January 23, 2007
Given below are some stories about the Upson company and its products,
which were submitted by visitors to the TUCO Puzzle Site.
"I like the Dubl Thiks because they are so short and sweet. ...
I have been known to take them to doctors offices with me. I use a lap tray with a piece of old table cover that fits right inside the rim like a cover to keep the pieces safe in transit.
People always get interested wherever I take them!"
"I am originally from Barker, New York near the town of Lockport. I worked at The Upson Company in Lockport, the home of The Tuco Workshops, from 1965 to 1967 after graduating from high school. I was office messenger and delivered mail throughout the executive offices and the factory.
I remember watching the puzzles being cut on the diecut machine, and the pieces being boxed for delivery; a fascinating process. I have a few of the older puzzles, but I am not really a collector of them; they are more for my own personal memorabilia than true collectibles.
It was a good place to work, more like a friendly family business than an impersonal corporation. I may have stayed on to try and ascend the corporate ladder, but was drafted in 1967 during the Vietnam conflict.
Thanks for the memories, and for the effort involved in assembling your website."
If any of you remember Dale, he would like to correspond with you.
Click below to get his email address from the webmaster.
Keith in the U.K. writes regarding whether Tuco Puzzles were sent out to the armed services during World War:
"I have eleven Tuco puzzles in LG14 & LG15 boxes with titles such as 'Daring Death in a Jeep', Golden Days, Swinging Down the Lane, & Out of the Sky. They have dates on some of the boxes showing they had been put together in the late 40's early 50's. I think we can safely say that Tuco Puzzles were with the Forces in the U.K. during this time."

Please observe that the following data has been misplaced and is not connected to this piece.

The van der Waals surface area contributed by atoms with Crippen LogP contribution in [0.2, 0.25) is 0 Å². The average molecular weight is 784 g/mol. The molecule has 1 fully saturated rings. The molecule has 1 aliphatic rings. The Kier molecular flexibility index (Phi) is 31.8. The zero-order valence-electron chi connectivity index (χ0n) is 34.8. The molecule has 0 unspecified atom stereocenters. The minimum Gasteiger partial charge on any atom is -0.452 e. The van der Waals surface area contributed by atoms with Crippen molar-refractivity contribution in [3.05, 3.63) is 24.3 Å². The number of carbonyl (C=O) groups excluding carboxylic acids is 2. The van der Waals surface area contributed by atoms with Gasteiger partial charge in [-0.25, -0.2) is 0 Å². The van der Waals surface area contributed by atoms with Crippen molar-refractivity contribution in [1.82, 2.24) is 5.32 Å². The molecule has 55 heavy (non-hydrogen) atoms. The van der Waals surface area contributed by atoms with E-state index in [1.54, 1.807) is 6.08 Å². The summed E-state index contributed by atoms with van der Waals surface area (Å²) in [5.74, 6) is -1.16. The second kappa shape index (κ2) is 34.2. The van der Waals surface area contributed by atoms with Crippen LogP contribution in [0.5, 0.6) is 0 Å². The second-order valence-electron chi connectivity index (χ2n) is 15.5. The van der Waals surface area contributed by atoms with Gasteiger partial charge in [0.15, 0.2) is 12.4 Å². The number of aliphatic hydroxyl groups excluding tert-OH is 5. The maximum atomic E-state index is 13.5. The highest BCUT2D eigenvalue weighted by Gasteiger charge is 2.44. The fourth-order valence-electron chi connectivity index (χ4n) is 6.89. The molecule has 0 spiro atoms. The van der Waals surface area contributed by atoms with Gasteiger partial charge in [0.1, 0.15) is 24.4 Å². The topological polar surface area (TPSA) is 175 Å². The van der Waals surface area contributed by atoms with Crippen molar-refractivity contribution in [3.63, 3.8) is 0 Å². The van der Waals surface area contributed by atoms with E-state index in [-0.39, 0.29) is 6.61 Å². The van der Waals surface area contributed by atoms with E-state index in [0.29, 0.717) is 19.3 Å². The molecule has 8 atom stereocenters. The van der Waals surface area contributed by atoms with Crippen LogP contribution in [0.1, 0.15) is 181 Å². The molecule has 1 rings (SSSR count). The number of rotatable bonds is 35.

A former TUCO employee, now living in Florida, writes:
My first Tuco Puzzle was "Pirate Sweetheart;" this was in 1934.
I worked at the TUCO factory in maintenance and took care of the 2 presses.
The dies were made there for the puzzles. The puzzle room was run by 12 employees.
The puzzles were cut dry. The puzzle press was electric motor driven.
There were 2 dies in the press: one made the horizonal cuts & the other the vertical cuts.
So with each stroke half of the cuts were made.
I helped to install the first overhead conveyor used to carry puzzles in 1951.
The board the puzzles were cut from was made in the paper mill and laminating dept.
They were cut to size in the specialty dept. which was separate from the puzzle dept.
The box material was made, and the sheets were cut to size, in the paper mill.
The color pink was added to the backing of the puzzles when the sheets were made in the paper mill.
TUCO was separate from the rest of the Upson company. It was owned by the Upson family.
They were the ones that received the profits.
I left working there in 1955. After that the presses were moved out of the Upson Factory.
The TUCO expert, and major TUCO collector, Bill Able supplied us with this picture
of a puzzle which was mis-struck. Thank you, Bill!
Apparently it was given 3 die cuts instead of the required 2.
For further explanation of the die-cutting process used by TUCO see our 'Number Of Pieces' page.
A child of a former Upson employee owns the checkerboard and tokens shown below, and a collection of TUCO puzzles. The father worked for Upson a portion of the years 1937-1940. The checker set advertised Upson's ceiling materials. Nothing is known about the orange tokens.
The red & black tokens were used as checkers on the Upson board.
If you can help date these items, would you email us?
This envelope contains your set of checkers
for use with your Upson Board checker board...
Nothing Better for Ceilings at Any Price...
The UPSON Company
Lockport, New York
To send info to the site-master, click on the mailbox below.